Jim Dalrymple over at The Loop:
Apple on Thursday confirmed news that it would stop selling the current model of the Mac Pro in the EU on March 1, 2013.
“Due to evolving regulatory requirements, Apple will stop selling Mac Pro in EU, EU candidate and EFTA countries on March 1, 2013,” an Apple representative told The Loop. “After that date, resellers can sell existing inventory but Apple will no longer ship Mac Pro in those countries.”
Macworld UK reports the exact reason why:
According to Apple, the new requirements necessitate fan guards and some increased protection on the ports on the electrical system.
Wow, that’s big news. This is another nail in the coffin of the Mac Pro that we know and love. After all, Apple has promised something this year with regards to a professional Mac. Some folks are nervous but there just isn’t any point making substantial design revisions on something that’s end-of-life when it’s likely to be radically overhauled.
In the first of our two-part tutorial we looked at five quick fixes to your Mac’s most common problems. In this second part, we’ll continue by looking at five more quick fixes that will help you resolve many of your Mac’s common problems.
The second part of my quick-fix guide on common Mac problems is now available over at MacTuts+.
EE has cut the prices of its 4G services as it positions itself against competitors set to launch rival services.
It is now offering a basic 4G service for £31 a month and a “super-user” service offering 20GB of data for £46 a month.
That’s the second change to their data caps and/or pricing in as many months. I wonder why they’re making change after change to their tariffs…
The spectrum auction that will allow other operators to also offer faster 4G services starts this month.
Yep, that’ll be why.
As Mac users we’re used to not having to frequently troubleshoot our computer problems. However, that doesn’t mean that our Macs don’t misbehave from time to time. In this first of a two-part tutorial, we’ll detail five quick fixes to your Mac’s most common problems.
Over at MacTuts+, you can view my latest article all about basic troubleshooting.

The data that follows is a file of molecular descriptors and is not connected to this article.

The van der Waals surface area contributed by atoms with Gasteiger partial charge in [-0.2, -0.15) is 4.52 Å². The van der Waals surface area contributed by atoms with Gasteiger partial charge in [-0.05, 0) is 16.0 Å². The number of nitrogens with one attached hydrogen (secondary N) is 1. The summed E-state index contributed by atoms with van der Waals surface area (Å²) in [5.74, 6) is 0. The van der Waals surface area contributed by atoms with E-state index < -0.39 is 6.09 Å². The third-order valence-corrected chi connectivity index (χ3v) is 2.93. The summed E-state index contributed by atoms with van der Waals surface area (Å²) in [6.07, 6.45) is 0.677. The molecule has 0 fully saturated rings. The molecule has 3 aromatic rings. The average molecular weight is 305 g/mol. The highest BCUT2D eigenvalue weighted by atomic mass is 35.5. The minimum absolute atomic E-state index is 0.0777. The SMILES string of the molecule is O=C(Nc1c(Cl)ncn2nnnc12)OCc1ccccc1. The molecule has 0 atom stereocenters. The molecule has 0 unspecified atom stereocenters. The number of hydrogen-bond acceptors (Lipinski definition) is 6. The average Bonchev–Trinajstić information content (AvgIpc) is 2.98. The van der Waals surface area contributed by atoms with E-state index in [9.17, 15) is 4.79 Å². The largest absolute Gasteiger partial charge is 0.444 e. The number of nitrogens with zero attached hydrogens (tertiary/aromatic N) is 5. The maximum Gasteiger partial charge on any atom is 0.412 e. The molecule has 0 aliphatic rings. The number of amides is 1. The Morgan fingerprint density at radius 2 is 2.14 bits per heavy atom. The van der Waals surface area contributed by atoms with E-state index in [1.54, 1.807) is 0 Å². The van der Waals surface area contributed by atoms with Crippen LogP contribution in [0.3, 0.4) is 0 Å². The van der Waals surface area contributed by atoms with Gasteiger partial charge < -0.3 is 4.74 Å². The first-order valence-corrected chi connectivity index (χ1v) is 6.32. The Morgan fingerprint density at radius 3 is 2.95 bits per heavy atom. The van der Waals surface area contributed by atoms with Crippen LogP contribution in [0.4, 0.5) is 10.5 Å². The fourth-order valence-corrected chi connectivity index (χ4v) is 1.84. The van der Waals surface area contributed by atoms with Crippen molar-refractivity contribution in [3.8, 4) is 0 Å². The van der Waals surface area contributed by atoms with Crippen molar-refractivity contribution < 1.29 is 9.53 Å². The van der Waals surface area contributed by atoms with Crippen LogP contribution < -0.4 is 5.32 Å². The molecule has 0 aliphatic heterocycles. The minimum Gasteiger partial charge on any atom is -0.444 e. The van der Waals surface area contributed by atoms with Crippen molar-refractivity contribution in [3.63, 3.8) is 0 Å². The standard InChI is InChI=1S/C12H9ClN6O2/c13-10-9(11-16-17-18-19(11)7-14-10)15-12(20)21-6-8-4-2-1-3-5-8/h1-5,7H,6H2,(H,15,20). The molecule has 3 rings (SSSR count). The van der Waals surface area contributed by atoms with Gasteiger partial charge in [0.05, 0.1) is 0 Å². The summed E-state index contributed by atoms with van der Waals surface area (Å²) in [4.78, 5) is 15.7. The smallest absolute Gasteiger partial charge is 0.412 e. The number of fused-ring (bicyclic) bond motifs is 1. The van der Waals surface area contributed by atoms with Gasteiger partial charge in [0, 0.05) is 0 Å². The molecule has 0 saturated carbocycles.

Glee rips off Jonathan Coulton’s cover of Sir Mixalot’s Baby Got Back.
Not only do they rip off the arrangement, they even keep the line “Johnny C’s in trouble” that he added in the lyrics.
I smell a lawsuit.
There are a number of different ways to keep unwanted people out of your Mac as well as your files encrypted. In this tutorial, we’ll be discussing the king of Mac encryption, FileVault 2.
If you’re interested in using FileVault 2 but the original FileVault put you off, I’ve got a new article over at MacTuts+ that explains the key differences and shows you how to set up and use the latest data encryption method in OS X.
I recently contributed some code to the Foundation responsive framework project on GitHub and am very proud that the code has made the master branch!
The functionality I wrote turns the standard Top Bar into a sticky navigation menu that will become fixed once the page scrolls to it’s position, just by adding the class
.fixed. The class is removed when the page scrolls back up above it’s position too.
As for 3.2.4 (released today) the changelog reads:
Added functionality to create a stick top bar that enables it to be down the page in the markup and stick when it hits the browser edge.
What’s more, head on over to the Foundation’s documentation page:
Sticky Top Bar
As of 3.2.4, you can wrap you topbar in
<div class="contain-to-grid sticky"> and put it anywhere within your markup. When the navigation hits the top of the browser, it will act like the fixed top bar and stick to the top as users continue to scroll.
With the introduction of OS X Mountain Lion, a feature that didn’t make the cut was Web Sharing. It may not have been widely used but for developers it served as a quick way to host a website. Let’s take a look at three different ways to bring this feature back.
Today on at MacTuts+ I discuss three very different options for resurrecting Web Sharing in Mountain Lion.
More than 13,000 households across the UK are still using black-and-white television sets, according to the TV Licensing authority.
London had the highest number of monochrome licences, at 2,715, followed by Birmingham and Manchester, it said.
The number of licences issued each year has dwindled from 212,000 in 2000. A total of 13,202 monochrome licences were in force at the start of 2013.
It’s £49 for a B&W licence and £145.50 for a colour licence. I bet at least a quarter of this number are fraudulent and a further quarter are for people who already have a colour licence but just forgot. Even if that’s the case, that’s a hell of a lot of B&W televisions still in use.
If you’re unfamiliar with the TV licence, it’s essentially a tax to fund the BBC that is paid for by anyone who owns a TV (or even device) that can receive television broadcasts[^1]. The Beeb is a public service broadcasting station and instead of ads, it’s primary income is from the TV licence.[^1]: Even if you don’t have a TV but use BBC’s iPlayer service on your iPhone, you have to buy a TV licence.